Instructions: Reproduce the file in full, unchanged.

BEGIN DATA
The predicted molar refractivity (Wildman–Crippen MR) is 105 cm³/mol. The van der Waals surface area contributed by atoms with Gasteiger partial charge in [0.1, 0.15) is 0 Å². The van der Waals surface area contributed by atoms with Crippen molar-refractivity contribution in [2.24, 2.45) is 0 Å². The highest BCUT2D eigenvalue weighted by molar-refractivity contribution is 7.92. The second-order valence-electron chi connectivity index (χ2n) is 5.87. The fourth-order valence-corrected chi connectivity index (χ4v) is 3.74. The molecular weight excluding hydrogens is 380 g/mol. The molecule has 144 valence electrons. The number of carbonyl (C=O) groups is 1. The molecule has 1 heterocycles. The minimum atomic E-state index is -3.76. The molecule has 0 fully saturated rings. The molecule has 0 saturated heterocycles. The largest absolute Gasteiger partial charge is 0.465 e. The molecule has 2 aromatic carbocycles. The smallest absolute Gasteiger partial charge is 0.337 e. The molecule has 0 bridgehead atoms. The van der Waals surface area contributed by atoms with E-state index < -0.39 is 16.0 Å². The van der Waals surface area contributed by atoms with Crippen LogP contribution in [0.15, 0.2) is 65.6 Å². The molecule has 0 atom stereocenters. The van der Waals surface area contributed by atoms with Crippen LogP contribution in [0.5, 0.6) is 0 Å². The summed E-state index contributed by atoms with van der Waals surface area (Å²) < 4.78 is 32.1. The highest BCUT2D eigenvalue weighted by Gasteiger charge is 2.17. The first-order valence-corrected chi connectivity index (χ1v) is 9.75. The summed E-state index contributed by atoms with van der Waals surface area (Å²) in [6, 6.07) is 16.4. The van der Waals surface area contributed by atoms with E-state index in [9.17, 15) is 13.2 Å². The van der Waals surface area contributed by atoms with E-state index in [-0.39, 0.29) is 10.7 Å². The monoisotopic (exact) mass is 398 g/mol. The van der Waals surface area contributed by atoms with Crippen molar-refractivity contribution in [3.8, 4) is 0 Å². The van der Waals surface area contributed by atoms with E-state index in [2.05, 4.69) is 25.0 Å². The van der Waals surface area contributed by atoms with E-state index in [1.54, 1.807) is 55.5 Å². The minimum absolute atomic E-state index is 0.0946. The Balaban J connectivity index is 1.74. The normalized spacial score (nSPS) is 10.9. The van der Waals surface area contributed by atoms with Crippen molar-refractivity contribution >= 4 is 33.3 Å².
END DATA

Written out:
The predicted molar refractivity (Wildman–Crippen MR) is 105 cm³/mol. The van der Waals surface area contributed by atoms with Gasteiger partial charge in [0.1, 0.15) is 0 Å². The van der Waals surface area contributed by atoms with Crippen molar-refractivity contribution in [2.24, 2.45) is 0 Å². The highest BCUT2D eigenvalue weighted by molar-refractivity contribution is 7.92. The second-order valence-electron chi connectivity index (χ2n) is 5.87. The fourth-order valence-corrected chi connectivity index (χ4v) is 3.74. The molecular weight excluding hydrogens is 380 g/mol. The molecule has 144 valence electrons. The number of carbonyl (C=O) groups is 1. The molecule has 1 heterocycles. The minimum atomic E-state index is -3.76. The molecule has 0 fully saturated rings. The molecule has 0 saturated heterocycles. The largest absolute Gasteiger partial charge is 0.465 e. The molecule has 2 aromatic carbocycles. The smallest absolute Gasteiger partial charge is 0.337 e. The molecule has 0 bridgehead atoms. The van der Waals surface area contributed by atoms with E-state index < -0.39 is 16.0 Å². The van der Waals surface area contributed by atoms with Crippen LogP contribution in [0.15, 0.2) is 65.6 Å². The molecule has 0 atom stereocenters. The van der Waals surface area contributed by atoms with Crippen LogP contribution in [0.5, 0.6) is 0 Å². The summed E-state index contributed by atoms with van der Waals surface area (Å²) < 4.78 is 32.1. The highest BCUT2D eigenvalue weighted by Gasteiger charge is 2.17. The first-order valence-corrected chi connectivity index (χ1v) is 9.75. The summed E-state index contributed by atoms with van der Waals surface area (Å²) in [6, 6.07) is 16.4. The van der Waals surface area contributed by atoms with E-state index in [9.17, 15) is 13.2 Å². The van der Waals surface area contributed by atoms with E-state index in [-0.39, 0.29) is 10.7 Å². The monoisotopic (exact) mass is 398 g/mol. The van der Waals surface area contributed by atoms with Crippen molar-refractivity contribution in [3.8, 4) is 0 Å². The van der Waals surface area contributed by atoms with E-state index in [2.05, 4.69) is 25.0 Å². The van der Waals surface area contributed by atoms with E-state index in [1.54, 1.807) is 55.5 Å². The minimum absolute atomic E-state index is 0.0946. The Balaban J connectivity index is 1.74. The normalized spacial score (nSPS) is 10.9. The van der Waals surface area contributed by atoms with Crippen molar-refractivity contribution >= 4 is 33.3 Å².